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Apprentice is a model for success

9 August 07 15:54 GMT

Black boys need better role models to help them succeed, a report has said. The winner of the first BBC Apprentice series reveals those that inspired him.

Tim Campbell epitomises the sort of role model a report says are needed to help young black men achieve their full potential.

The 30-year-old east Londoner triumphed in one of television's toughest competitions to work for one of the world's most demanding bosses, Sir Alan Sugar.

He agrees too many young black people admire rappers who often glamorise guns.

Glamorous image

"I don't value any rappers. They don't represent me. You only find role models who represent what you want to be," he says.

"I look up to people in business who have done things I want to do."

No wonder designer Ozwald Boateng and founder of black entertainment TV in the US, Bob Johnson, rate in Mr Campbell's top 10 black role models.

He says the problem with rappers is their image suggests they have lots of money and effortlessly attract women.

"No wonder young, impressionable, testosterone-fuelled men want to achieve that."

Trevor MacDonald, Nelson Mandela and Diane Abbott are also among the list of people who inspire Mr Campbell.

It also features the eclectic mix of Oprah Winfrey, Dawn Butler Labour MP for Brent, Soul to Soul singer Jazzy B and Damon Buffin, who is the chief executive Primera private equity group.

But Mr Campbell believes role models do not have to be famous or wealthy.

"My role model when I was growing up was my mum and an Irish teacher I had at school.

"Others around me, like Sir Alan, obviously are very rich. But I look up to people who have more experience than me, it's not just about money and success.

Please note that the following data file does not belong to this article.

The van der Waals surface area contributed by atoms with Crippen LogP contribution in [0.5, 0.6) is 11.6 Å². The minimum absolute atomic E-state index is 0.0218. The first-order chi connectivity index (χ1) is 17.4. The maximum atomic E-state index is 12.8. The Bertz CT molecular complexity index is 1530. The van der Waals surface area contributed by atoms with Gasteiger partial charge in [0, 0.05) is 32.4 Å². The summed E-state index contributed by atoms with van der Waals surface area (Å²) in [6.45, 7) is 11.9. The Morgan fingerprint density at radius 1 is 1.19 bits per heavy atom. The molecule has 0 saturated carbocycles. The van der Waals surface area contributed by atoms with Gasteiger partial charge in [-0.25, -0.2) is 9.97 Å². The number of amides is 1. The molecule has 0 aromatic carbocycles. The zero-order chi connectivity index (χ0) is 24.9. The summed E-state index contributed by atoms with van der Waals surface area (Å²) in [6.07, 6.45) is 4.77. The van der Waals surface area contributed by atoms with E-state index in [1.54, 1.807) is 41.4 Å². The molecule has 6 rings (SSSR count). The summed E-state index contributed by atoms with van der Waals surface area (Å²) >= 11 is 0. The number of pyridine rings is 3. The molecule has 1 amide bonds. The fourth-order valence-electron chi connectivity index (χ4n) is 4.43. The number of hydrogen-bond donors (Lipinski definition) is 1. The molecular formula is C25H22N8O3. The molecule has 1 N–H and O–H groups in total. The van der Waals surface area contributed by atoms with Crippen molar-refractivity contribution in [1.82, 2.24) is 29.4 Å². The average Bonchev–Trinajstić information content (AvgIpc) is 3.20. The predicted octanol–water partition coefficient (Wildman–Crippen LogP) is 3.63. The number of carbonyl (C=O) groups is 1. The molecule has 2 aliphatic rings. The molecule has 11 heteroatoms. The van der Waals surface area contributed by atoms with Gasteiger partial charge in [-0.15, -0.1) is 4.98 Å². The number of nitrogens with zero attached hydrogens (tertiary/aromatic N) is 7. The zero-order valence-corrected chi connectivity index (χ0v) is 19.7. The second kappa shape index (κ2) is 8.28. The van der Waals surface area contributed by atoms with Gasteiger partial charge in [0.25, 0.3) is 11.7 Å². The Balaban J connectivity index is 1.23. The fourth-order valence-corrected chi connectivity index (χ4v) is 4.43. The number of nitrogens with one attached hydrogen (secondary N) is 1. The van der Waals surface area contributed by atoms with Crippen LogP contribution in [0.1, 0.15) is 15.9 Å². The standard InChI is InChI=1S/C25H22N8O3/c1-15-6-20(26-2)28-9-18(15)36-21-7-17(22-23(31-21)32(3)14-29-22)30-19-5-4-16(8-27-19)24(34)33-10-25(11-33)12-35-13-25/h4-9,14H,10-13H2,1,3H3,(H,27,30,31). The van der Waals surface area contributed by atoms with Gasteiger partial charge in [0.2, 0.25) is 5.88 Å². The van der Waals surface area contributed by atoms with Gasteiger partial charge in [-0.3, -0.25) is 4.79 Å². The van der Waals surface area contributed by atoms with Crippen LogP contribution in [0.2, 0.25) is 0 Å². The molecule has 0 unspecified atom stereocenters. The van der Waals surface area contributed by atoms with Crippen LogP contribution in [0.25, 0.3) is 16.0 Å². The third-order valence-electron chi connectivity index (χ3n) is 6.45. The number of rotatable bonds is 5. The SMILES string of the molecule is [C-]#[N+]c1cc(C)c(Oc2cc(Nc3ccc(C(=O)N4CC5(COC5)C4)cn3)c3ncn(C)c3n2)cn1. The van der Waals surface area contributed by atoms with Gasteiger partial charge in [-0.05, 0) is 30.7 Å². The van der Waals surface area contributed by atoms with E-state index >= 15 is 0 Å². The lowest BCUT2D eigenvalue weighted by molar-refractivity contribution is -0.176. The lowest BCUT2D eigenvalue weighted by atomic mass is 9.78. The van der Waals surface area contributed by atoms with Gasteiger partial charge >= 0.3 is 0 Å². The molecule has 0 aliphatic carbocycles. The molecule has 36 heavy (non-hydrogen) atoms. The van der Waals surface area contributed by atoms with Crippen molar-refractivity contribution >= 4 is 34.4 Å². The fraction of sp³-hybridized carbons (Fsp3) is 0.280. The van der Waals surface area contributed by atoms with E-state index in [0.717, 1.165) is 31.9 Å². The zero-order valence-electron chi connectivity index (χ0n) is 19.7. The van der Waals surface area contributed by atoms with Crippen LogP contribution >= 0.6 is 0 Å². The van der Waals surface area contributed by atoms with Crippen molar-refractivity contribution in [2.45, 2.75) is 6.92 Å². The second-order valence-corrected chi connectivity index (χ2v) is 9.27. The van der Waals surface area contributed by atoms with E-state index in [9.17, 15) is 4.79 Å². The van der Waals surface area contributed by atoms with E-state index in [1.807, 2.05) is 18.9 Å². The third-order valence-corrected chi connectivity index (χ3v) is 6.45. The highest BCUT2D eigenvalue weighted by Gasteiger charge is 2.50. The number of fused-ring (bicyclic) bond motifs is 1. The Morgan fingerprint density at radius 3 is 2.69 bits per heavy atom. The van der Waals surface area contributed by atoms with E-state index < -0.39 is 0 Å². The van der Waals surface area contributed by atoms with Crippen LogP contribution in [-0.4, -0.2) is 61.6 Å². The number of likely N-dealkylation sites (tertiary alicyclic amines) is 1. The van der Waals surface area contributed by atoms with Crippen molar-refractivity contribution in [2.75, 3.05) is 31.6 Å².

Hard work

"What's important to me is what experience have they had, what achievements have they had, what can they pass on.

"Nurses for me are great role models. I couldn't do what they do - their patience, dedication, they're saving people's lives."

But there is more to stopping black youths underachieving than finding them better heroes, Mr Campbell adds.

He says a lack of father figures is a problem and strong parenting is needed.

"I could say I didn't have a male role model when I was growing up, but that would not have been an excuse for me to do stuff that's not right.

"You've got a personal choice to choose what you want to do. You can only take responsibility for your own actions."

The tough challenges faced by the Apprentice candidates epitomise the hard work needed to succeed.

"The power of working hard to achieve success is underrated. You don't hear about the long slog that got them there, which encourages people to think."

Mr Campbell says the two years he spent as Sir Alan's apprentice was just the start of his hard work.

Since leaving his £100,000-a-year job working for Amstrad boss, he has founded the Bright Ideas Trust, which aims to support business entrepreneurs of the future.

"I'm only now starting to reap the benefits of going through the process.

"It takes a long time, and people only want to hear about the successful outcomes. But the failures along the way are learning experiences."

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